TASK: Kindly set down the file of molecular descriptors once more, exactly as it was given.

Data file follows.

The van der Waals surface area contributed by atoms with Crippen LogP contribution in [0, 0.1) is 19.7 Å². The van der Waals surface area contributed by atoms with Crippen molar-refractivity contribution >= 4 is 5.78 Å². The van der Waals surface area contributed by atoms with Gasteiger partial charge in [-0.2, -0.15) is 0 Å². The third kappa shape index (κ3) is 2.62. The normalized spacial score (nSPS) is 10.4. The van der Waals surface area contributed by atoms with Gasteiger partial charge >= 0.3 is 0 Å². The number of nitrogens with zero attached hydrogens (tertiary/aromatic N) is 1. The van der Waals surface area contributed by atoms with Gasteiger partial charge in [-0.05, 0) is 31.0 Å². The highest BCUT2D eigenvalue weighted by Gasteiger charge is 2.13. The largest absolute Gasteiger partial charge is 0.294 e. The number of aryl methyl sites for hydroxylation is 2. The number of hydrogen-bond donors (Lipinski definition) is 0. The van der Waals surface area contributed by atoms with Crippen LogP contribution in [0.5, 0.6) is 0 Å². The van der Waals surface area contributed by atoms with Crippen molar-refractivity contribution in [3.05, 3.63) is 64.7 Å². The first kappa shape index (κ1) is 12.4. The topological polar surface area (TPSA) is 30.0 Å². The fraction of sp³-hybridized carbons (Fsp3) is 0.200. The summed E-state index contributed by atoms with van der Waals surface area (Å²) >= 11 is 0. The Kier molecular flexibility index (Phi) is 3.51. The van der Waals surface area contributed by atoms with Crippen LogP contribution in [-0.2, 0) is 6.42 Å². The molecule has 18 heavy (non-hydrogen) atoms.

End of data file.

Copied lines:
The van der Waals surface area contributed by atoms with Crippen LogP contribution in [0, 0.1) is 19.7 Å². The van der Waals surface area contributed by atoms with Crippen molar-refractivity contribution >= 4 is 5.78 Å². The van der Waals surface area contributed by atoms with Gasteiger partial charge in [-0.2, -0.15) is 0 Å². The third kappa shape index (κ3) is 2.62. The normalized spacial score (nSPS) is 10.4. The van der Waals surface area contributed by atoms with Gasteiger partial charge >= 0.3 is 0 Å². The number of nitrogens with zero attached hydrogens (tertiary/aromatic N) is 1. The van der Waals surface area contributed by atoms with Gasteiger partial charge in [-0.05, 0) is 31.0 Å². The highest BCUT2D eigenvalue weighted by Gasteiger charge is 2.13. The largest absolute Gasteiger partial charge is 0.294 e. The number of aryl methyl sites for hydroxylation is 2. The number of hydrogen-bond donors (Lipinski definition) is 0. The van der Waals surface area contributed by atoms with Crippen LogP contribution in [0.5, 0.6) is 0 Å². The van der Waals surface area contributed by atoms with Crippen molar-refractivity contribution in [3.05, 3.63) is 64.7 Å². The first kappa shape index (κ1) is 12.4. The topological polar surface area (TPSA) is 30.0 Å². The fraction of sp³-hybridized carbons (Fsp3) is 0.200. The summed E-state index contributed by atoms with van der Waals surface area (Å²) >= 11 is 0. The Kier molecular flexibility index (Phi) is 3.51. The van der Waals surface area contributed by atoms with Crippen LogP contribution in [-0.2, 0) is 6.42 Å². The molecule has 18 heavy (non-hydrogen) atoms.